Travel photographs are an exploration of photography as well as an exploration of place. In this case the location was a courtyard in Málaga, Spain.
Málaga is an interesting gateway to Spain. The international airport is connected to the main rail station by a short city rail line. Our hotel was a short walk from the station and was in the old town. Nearby there are several blocks dedicated to pedestrian shopping and restaurants. Old Málaga is very pleasant for strolling and dining outside on the plazas.
During our stay in Spain we rode the train around Andalucía and saw as much as we could in Cádiz, Zahora, Córdoba, Granada, and many small villages along the coast. Near the end of our stay we returned to our old town hotel in Málaga. Late in the evening after we had walked back from dinner I started photographing out our hotel window.
Outside the hotel there was a courtyard with one lane for vehicle traffic marked by blocks. The light was dim but there were many lights so shadows were cast in multiple directions. I photographed the courtyard, at first just seeing the geometric shapes. Each element had several shadows. I started keying in on the shadows and the narrow range of brightness. The images were subtle, but interesting.
As often happens when you spend time working on a scene new elements came into the image.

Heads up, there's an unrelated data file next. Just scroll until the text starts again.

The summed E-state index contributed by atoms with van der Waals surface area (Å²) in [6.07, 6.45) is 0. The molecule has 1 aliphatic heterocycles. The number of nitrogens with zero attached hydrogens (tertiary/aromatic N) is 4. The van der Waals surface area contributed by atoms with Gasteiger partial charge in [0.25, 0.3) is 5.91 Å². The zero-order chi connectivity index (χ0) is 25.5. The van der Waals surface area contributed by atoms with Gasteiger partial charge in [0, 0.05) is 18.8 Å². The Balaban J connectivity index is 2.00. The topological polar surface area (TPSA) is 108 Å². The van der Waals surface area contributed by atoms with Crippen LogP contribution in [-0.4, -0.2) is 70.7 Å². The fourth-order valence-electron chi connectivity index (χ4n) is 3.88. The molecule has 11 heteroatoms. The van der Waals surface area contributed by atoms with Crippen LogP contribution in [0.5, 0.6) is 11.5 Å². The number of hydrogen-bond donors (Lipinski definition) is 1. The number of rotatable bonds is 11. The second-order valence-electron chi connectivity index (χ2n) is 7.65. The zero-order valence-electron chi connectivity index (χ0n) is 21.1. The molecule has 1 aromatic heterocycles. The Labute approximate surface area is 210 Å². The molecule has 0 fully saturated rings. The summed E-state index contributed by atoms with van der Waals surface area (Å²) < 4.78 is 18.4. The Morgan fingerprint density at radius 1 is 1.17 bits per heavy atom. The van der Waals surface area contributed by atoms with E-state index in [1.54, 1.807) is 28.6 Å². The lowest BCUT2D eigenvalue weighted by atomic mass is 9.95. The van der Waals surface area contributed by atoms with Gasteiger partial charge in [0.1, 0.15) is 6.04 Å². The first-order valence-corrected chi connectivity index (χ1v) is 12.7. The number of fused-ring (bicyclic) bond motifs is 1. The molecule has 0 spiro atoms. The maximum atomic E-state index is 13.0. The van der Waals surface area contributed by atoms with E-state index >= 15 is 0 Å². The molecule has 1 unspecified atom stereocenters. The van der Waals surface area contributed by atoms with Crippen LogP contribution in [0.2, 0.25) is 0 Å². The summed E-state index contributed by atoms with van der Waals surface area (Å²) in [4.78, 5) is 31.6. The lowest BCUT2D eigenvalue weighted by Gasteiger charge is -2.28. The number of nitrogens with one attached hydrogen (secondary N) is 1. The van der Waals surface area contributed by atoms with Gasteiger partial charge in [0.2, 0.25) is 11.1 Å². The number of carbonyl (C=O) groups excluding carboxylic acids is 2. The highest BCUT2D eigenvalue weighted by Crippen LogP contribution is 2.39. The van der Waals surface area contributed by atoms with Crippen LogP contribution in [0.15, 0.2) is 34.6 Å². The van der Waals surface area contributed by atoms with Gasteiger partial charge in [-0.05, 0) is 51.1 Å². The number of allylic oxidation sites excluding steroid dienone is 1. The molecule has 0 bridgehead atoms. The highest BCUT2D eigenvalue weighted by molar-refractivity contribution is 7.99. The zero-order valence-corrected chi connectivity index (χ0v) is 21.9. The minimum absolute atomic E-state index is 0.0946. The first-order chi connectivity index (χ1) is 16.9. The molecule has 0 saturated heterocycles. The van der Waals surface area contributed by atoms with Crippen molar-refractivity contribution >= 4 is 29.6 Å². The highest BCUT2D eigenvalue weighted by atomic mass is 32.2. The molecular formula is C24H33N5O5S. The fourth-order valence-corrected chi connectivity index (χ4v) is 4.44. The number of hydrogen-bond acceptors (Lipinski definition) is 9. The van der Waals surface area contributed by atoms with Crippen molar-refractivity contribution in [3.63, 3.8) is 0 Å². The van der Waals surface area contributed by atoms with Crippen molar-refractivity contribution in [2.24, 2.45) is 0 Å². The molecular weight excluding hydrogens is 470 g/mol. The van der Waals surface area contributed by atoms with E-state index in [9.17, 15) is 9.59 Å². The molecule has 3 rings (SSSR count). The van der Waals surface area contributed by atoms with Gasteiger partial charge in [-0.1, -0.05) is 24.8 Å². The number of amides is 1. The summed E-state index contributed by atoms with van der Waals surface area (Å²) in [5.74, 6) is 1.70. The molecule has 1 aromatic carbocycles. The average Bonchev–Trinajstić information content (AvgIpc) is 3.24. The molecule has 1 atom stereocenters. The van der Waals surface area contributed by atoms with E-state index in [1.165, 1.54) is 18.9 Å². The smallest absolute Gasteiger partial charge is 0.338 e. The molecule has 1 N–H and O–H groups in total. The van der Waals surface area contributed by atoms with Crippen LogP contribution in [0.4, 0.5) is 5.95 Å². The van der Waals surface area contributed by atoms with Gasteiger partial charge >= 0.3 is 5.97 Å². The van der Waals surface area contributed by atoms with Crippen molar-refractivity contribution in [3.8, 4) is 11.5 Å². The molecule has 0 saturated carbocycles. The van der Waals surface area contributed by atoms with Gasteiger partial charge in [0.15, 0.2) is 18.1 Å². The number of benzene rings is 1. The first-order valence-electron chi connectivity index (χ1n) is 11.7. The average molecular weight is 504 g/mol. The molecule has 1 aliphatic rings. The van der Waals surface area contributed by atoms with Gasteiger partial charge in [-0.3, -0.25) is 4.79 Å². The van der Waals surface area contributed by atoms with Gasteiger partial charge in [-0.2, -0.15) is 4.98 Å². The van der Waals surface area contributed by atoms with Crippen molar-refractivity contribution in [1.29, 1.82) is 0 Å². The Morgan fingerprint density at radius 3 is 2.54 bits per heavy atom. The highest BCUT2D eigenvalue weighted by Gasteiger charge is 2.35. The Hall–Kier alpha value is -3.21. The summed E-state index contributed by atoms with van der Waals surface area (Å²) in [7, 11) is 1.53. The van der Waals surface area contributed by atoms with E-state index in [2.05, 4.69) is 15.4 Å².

The first new element was a person running across the courtyard. I was using only available light so the shutter speed was slow. Movement created challenges. This person has at least two distinct and intriguing shadows. The shadows are a different shape than the running person because of the angle of the light sources. The blocks again have multiple shadows.
The second new situation was two bicyclists. They were doing tricks using the planter boxes and other features in the courtyard. Some of their shadows are distinct and some are faint. In this photo the cyclist on the left is doing a ‘wheelie’ and his shadow records it precisely.
I treated this as a learning exercise with low light photography and shadows. I converted the photographs to simple black and white. To me, in this case, the range in brightness and shadows are the interesting aspects of these photos. This is one of the rare times that I have artificially converted photographs to black and white. In general, I favor color photographs because they better represent the real world. Other people prefer to use one channel of overall brightness and show the photographs as black and white. I understand the art of black and white, but I think a lot is lost with that artificial presentation. Some photographers will disagree strongly with that opinion and characterization. I also think that color photographs hold as much artistic power as photographs depicting only overall brightness. But it is traditional to think otherwise. Artistic expression is possible with both approaches.
Please comment if you have an opinion! If you are viewing the list of all the blog postings, you can leave a reply by selecting this post from the blog list or click on ‘…Comments’ above by the title of this posting.